In January 2013, my husband, two kids (ages 6 & 8) and I took a two week safari trip to Tanzania. What a great adventure!
We started in Lake Manyara National Park. We were in a camp by a huge surreal waterfall. The kids played in the sandy-bottom streams by the waterfall, and we climbed the rocks of the waterfall to enjoy the view. Sleeping in camp was great. Camp beds with white sheets and fresh water bottles each night, warm water in our outdoor washbasins each morning, and warm outdoor showers in the evening. Good western-style food (including lasagna!) was cooked by amazing camp cooks. We are campers in Canada, and I’d have to say that we’ve never camped like this!
Manyara may have been the best park for seeing animals. At one point we were surrounded by a herd of 54 elephants (before we stopped counting), with giraffe, zebra, waterbuffalo, and flamingos all in sight. We even took a ‘night drive’ in a jeep with no walls or roof (all the better for leopards to jump on us), but felt better with a park ranger with a rifle directly behind me. Vervet monkeys, impalas, zebras, and termite mounds were everywhere. Our guide James was college-educated to be a safari guide, and his knowledge of the flora and fauna was amazing. He could also spot animals that we never would have seen had he not pointed them out.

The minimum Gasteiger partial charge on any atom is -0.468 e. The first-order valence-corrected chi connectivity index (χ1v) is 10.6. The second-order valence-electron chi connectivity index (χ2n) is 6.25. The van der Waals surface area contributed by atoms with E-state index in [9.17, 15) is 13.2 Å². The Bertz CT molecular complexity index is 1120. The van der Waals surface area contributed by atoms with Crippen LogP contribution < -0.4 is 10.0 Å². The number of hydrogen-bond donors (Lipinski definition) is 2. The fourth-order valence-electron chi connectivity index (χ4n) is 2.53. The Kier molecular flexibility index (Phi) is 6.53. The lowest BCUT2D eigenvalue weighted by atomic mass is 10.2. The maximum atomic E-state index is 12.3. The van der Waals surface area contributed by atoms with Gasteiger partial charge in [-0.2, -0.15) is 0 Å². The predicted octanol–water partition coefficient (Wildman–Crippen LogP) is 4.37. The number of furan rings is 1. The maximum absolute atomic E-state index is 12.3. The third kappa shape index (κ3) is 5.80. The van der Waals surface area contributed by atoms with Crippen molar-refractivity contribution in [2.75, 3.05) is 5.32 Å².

Around Lake Manyara there were many traditional Masaii villages. We also visited a non-Masaii village for a tour and meal. This was very interesting, and an opportunity we would not have had if Wayo had not built a relationship with this community. Note: one of our group got traveller’s diarrhea this day- I highly recommend Dukoral (vaccination) pre-travel as it seemed to protect those who’d taken it. In general, before you travel to Africa, a visit to a travel medical clinic is essential.
We visited the Ngorogoro Crater. Highlights were the elephant who’d claimed our hotel lawn as his own, a hyena taking down an impala, and lions closeby and unafraid of our safari vehicle. There are a lot of bumpy roads in Africa; you may relieve your driver of the need to show you ‘all’ the sights. Some of the sights are enough!
The Serengeti came next. The scale was amazing. You could drive for an entire day and see nothing more than animals (we did this). It was hotter and drier here. We could see elephants and wildebeest from our camp, and baboons in camp. Lions and hyena came through the camp nightly.
Wayo arranged our flight from the Serengeti airstrip out to the ocean, and drove us to the airstrip with lunches packed. Thanks for this.
Wayo means “Touch the Earth” in Swahili. It was really an immersive experience, staying at the ‘green’ camps. We were surrounded by nature 24 hours a day, as opposed to being daytime visitors. With the Wayo staff catering to our needs, it was relaxing and enriching. If you take the time to travel to Africa for a safari experience, I can’t think of a better way to maximize your experience. Thanks James, Jean, and the rest of the Wayo team!
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